Figure 3: Comparison between artificially matured modern porpoise integument and fossil ichthyosaur blubber. To the left, cross-section through porpoise skin and blubber before decay experiments. In the center, side (top) and internal (bottom) views of heat- and pressure-treated porpoise integument (note severe reduction of the blubber layer). To the right, side (top) and internal (bottom) views of fossilized ichthyosaur skin and blubber.
Lindgren’s lab also found chemical evidence for subcutaneous blubber. “This is the first direct, chemical evidence for warm-bloodedness in an ichthyosaur, because blubber is a feature of warm-blooded animals,” Schweitzer says.
Taken together, the researchers’ findings indicate that the Stenopterygius had skin similar to that of a whale, and coloration similar to many living marine animals – dark on top and lighter on the bottom – which would provide camouflage from predators, like pterosaurs from above, or pliosaurs from below.
“Both morphologically and chemically, we found that although Stenopterygius would be loosely considered ‘reptiles,’ they lost the scaly skin associated with these animals – just as the modern leatherback sea turtle has,” Schweitzer says. “Losing the scales reduces drag and increases maneuverability underwater.
“This animal’s preservation is unusual, especially for a marine environment – but then, the Holzmaden formation is known for its exceptional preservation. This specimen has given us more evidence that these tissues and molecules can preserve for extremely long periods, and that soft tissue analysis can shed light on evolutionary patterns, relationships, and how ancient animals functioned in their environment.
“Our results were repeatable and consistent across labs. This work really shows what we’re capable of discovering when we perform a multidisciplinary, multi-institutional study of an exceptional specimen.”
The work appears in Nature, and was supported in part by the National Science Foundation (INSPIRE grant EAR-1344198) and the Packard Foundation.
Note to editors: An abstract follows.
“Soft tissue evidence for homeothermy and crypsis in a Jurassic ichthyosaur”
Authors: Johan Lindgren, Carl Alwmark, Mats E. Eriksson, Martin Jarenmark, Anders Engdahl, Ola Gustafsson, Irene Rodríguez-Meizoso, Per Uvdal, Lund University; Peter Sjövall, Research Institutes of Sweden; Volker Thiel, University of Gottingen; Shosuke Ito, Kazumasa Wakamatsu, Fujita Health University; Rolf Hauff, Urweltmuseum Hauff; Benjamin Kear, Per E. Ahlberg, Uppsala University; Sven Sachs, Naturkunde-Museum Bielefeld; Federica Marone, Paul Scherrer Institute; Takeo Kuriyama, University of Hyogo; Per Malmberg, Chalmers University of Technology; Aurélien Thomen, University of Gothenburg; Makoto Ojika, Nagoya University; Mary Schweitzer, North Carolina State University and the NC Museum of Natural Sciences; Wenxia Zheng, North Carolina State University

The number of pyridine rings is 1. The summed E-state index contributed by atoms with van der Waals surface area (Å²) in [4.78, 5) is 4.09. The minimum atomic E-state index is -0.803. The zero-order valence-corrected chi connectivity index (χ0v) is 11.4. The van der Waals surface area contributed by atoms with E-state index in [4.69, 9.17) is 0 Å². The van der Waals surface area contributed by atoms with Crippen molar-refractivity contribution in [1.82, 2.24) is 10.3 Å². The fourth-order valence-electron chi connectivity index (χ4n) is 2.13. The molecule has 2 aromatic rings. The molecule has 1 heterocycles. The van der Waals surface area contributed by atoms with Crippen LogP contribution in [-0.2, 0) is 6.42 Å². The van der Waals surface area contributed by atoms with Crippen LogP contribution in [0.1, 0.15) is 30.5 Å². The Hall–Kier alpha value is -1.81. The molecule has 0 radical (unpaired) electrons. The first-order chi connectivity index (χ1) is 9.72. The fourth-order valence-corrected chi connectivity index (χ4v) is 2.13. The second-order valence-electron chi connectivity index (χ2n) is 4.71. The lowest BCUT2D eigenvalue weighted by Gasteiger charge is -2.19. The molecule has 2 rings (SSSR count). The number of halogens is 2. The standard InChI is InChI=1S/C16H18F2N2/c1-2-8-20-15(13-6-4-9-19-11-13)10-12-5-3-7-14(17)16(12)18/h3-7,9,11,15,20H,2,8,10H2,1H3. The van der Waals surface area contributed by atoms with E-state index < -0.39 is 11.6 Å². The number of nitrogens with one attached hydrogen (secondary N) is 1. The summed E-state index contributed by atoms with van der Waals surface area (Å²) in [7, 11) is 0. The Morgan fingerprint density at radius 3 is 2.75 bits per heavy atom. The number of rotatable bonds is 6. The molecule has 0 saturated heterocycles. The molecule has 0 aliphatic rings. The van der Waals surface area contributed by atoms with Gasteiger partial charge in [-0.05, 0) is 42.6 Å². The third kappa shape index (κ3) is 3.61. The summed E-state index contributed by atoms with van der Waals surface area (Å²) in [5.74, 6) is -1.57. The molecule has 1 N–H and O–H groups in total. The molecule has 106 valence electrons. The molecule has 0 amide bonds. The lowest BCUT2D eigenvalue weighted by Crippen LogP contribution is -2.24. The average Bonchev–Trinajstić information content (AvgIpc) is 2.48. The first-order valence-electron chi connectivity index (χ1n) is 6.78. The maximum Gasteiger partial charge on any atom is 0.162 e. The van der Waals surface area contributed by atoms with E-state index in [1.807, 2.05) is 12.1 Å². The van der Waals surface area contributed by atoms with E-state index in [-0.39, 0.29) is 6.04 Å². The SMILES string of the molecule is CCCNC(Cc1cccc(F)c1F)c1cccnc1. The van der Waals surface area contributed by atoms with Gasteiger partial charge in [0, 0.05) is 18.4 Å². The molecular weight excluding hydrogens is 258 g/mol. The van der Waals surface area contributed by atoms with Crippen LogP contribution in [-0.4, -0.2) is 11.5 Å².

Ichthyosaurs are extinct marine reptiles that display a remarkable external similarity to modern toothed whales. Here we show that this resemblance is more than skin deep. We apply a novel multidisciplinary experimental approach to characterise the cellular and molecular composition of integumental tissues in an exceptionally preserved specimen of the Early Jurassic ichthyosaur Stenopterygius. Our analyses recovered still flexible remnants of the original scaleless skin, comprising morphologically distinct epidermal and dermal layers. These are underlain by insulating blubber that would have augmented streamlining, buoyancy and homeothermy. Additionally, we identify endogenous proteinaceous and lipid constituents, together with keratinocytes and branched melanophores that contain eumelanin pigment. Distributional variation of melanophores across the body suggests countershading, possibly enhanced by physiological adjustments of colour to enable photoprotection, concealment and/or thermoregulation. Ichthyosaur convergence with extant marine amniotes thus extends to ultrastructural and molecular levels, reflecting the omnipresent constraints for their shared adaptation to pelagic life.